MPEG 133

October 21, 2020

Date: Monday, 11 January 2021 to Friday, 15 January 2021

Press release of 133rd MPEG meeting: here
Request for offers to host MPEG 141: here
White paper on Network Based Media Processing Assets of Communication: coming soon
MPEG Roadmap after MPEG 133: here

Press release

The 133rd meeting of MPEG was held online from 2021-01-11 to 2021-01-15.

MPEG Systems File Format Subgroup wins Technology & Engineering Emmy® Award

MPEG is pleased to report that the File Format subgroup of MPEG Systems is being recognized this year by the National Academy for Television Arts and Sciences (NATAS) with a Technology & Engineering Emmy® for their 20 years of work on the ISO Base Media File Format (ISOBMFF). This format was first standardized in 1999 as part of the MPEG-4 Systems specification, and is now in its 6th edition as ISO/IEC 14496-12. It is the structural specification under the widely used and supported MP4 and 3GP file formats.

“This recognition further reinforces the major contributions that JTC 1/SC 29 has made to the entertainment industry and society at large.” — Philip C. Wennblom, Chair of ISO/IEC JTC 1

“The ISO Base Media File Format has become the bedrock underlying modern media storage and delivery, spanning both local storage and streaming services for music, video, and other media.” — Gary Sullivan, Chair of ISO/IEC JTC 1/SC 29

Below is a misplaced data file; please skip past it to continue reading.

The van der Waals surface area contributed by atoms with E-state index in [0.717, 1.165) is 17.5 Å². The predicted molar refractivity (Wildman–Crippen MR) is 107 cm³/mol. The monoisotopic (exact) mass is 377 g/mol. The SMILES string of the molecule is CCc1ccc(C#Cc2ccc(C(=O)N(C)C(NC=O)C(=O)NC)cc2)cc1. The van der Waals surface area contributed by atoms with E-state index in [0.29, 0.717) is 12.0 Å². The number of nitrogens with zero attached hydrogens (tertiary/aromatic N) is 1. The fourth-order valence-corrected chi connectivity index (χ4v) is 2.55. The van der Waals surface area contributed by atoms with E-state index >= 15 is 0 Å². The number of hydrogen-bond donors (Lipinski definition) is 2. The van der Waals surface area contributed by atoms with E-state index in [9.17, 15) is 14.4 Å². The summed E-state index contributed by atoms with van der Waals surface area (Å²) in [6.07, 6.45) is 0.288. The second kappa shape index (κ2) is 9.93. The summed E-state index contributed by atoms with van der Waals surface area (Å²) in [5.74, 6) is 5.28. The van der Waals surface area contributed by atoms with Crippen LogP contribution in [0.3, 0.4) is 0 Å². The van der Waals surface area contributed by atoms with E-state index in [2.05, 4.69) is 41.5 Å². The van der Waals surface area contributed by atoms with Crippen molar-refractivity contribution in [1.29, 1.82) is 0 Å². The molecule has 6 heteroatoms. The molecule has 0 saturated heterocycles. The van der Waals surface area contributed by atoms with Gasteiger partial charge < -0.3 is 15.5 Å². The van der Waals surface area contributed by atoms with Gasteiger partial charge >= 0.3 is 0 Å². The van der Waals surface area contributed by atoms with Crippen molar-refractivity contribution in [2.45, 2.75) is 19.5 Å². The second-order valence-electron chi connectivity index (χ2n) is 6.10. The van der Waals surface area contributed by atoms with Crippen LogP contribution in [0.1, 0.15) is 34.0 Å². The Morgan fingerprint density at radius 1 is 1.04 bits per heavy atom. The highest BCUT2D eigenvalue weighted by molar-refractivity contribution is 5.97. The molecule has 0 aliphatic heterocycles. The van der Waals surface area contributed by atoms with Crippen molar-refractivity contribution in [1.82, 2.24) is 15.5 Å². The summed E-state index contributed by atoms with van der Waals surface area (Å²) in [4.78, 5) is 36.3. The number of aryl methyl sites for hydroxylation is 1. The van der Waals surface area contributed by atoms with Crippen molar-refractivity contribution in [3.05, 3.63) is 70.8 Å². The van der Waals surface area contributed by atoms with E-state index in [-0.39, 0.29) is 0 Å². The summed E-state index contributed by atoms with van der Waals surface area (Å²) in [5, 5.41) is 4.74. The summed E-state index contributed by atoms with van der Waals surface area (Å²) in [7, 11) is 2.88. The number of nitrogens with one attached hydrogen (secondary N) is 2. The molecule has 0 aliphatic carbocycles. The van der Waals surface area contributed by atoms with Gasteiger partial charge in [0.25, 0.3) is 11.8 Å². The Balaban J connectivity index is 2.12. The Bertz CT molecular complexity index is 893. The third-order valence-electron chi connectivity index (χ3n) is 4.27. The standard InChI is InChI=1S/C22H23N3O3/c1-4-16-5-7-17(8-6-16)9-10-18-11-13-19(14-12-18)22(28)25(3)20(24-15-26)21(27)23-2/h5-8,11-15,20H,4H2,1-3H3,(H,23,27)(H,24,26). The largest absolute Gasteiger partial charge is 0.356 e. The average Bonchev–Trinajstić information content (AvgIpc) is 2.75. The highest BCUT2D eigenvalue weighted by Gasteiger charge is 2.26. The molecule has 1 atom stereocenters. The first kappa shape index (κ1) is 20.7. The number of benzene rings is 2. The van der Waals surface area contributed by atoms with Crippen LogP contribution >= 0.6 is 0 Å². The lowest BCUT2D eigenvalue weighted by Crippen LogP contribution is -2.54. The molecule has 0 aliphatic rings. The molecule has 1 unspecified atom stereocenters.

Evolution of the format has enabled modern, expressive uses of the file format, notably including segmented streaming over HTTP as exemplified by Dynamic Adaptive Streaming over HTTP (DASH), and as the underlying structure of the High Efficiency Image Format (HEIF) specification, which is seeing rapid multi-platform adoption for the carriage of modern images (including support for bracketing, bursts, grid layup to support very large visual surfaces, and client-performed adjustments before display). The file format subgroup is also responsible for other key specifications, including areas such as content protection (i.e., the Common Encryption and Sample Variants specifications) and carriage of many different types of media (including not only traditional audio and video, but also timed text, media-data metrics, and client-side applied visual effects and transitions). Work under way includes the support for volumetric (3D) visual media, including point clouds, and support for timed haptic media (such as vibration signals).